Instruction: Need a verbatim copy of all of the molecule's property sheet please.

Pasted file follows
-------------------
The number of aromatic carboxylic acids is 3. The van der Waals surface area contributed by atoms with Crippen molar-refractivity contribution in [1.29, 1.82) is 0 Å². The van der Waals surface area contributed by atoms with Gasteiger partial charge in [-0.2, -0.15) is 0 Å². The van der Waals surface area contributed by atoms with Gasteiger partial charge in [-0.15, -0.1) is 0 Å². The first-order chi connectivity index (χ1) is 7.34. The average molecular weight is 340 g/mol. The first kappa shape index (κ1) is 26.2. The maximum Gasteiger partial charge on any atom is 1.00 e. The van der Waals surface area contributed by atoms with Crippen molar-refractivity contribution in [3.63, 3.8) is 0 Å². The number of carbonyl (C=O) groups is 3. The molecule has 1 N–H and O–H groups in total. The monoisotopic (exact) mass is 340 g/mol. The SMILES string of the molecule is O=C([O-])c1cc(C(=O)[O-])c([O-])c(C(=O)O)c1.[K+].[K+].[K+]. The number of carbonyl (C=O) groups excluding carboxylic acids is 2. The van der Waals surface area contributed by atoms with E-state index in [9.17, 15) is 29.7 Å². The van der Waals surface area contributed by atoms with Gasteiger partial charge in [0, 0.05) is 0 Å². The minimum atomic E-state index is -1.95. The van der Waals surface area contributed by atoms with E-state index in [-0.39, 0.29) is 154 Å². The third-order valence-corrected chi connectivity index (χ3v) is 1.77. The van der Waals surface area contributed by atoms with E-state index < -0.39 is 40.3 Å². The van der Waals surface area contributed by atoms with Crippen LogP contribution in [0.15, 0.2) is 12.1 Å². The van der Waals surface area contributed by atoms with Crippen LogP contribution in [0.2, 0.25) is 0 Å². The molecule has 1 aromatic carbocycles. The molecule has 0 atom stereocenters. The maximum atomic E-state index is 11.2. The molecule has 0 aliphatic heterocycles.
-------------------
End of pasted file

The number of aromatic carboxylic acids is 3. The van der Waals surface area contributed by atoms with Crippen molar-refractivity contribution in [1.29, 1.82) is 0 Å². The van der Waals surface area contributed by atoms with Gasteiger partial charge in [-0.2, -0.15) is 0 Å². The van der Waals surface area contributed by atoms with Gasteiger partial charge in [-0.15, -0.1) is 0 Å². The first-order chi connectivity index (χ1) is 7.34. The average molecular weight is 340 g/mol. The first kappa shape index (κ1) is 26.2. The maximum Gasteiger partial charge on any atom is 1.00 e. The van der Waals surface area contributed by atoms with Crippen molar-refractivity contribution in [3.63, 3.8) is 0 Å². The number of carbonyl (C=O) groups is 3. The molecule has 1 N–H and O–H groups in total. The monoisotopic (exact) mass is 340 g/mol. The SMILES string of the molecule is O=C([O-])c1cc(C(=O)[O-])c([O-])c(C(=O)O)c1.[K+].[K+].[K+]. The number of carbonyl (C=O) groups excluding carboxylic acids is 2. The van der Waals surface area contributed by atoms with E-state index in [9.17, 15) is 29.7 Å². The van der Waals surface area contributed by atoms with Gasteiger partial charge in [0, 0.05) is 0 Å². The minimum atomic E-state index is -1.95. The van der Waals surface area contributed by atoms with E-state index in [-0.39, 0.29) is 154 Å². The third-order valence-corrected chi connectivity index (χ3v) is 1.77. The van der Waals surface area contributed by atoms with E-state index < -0.39 is 40.3 Å². The van der Waals surface area contributed by atoms with Crippen LogP contribution in [0.15, 0.2) is 12.1 Å². The van der Waals surface area contributed by atoms with Crippen LogP contribution in [0.2, 0.25) is 0 Å². The molecule has 1 aromatic carbocycles. The molecule has 0 atom stereocenters. The maximum atomic E-state index is 11.2. The molecule has 0 aliphatic heterocycles.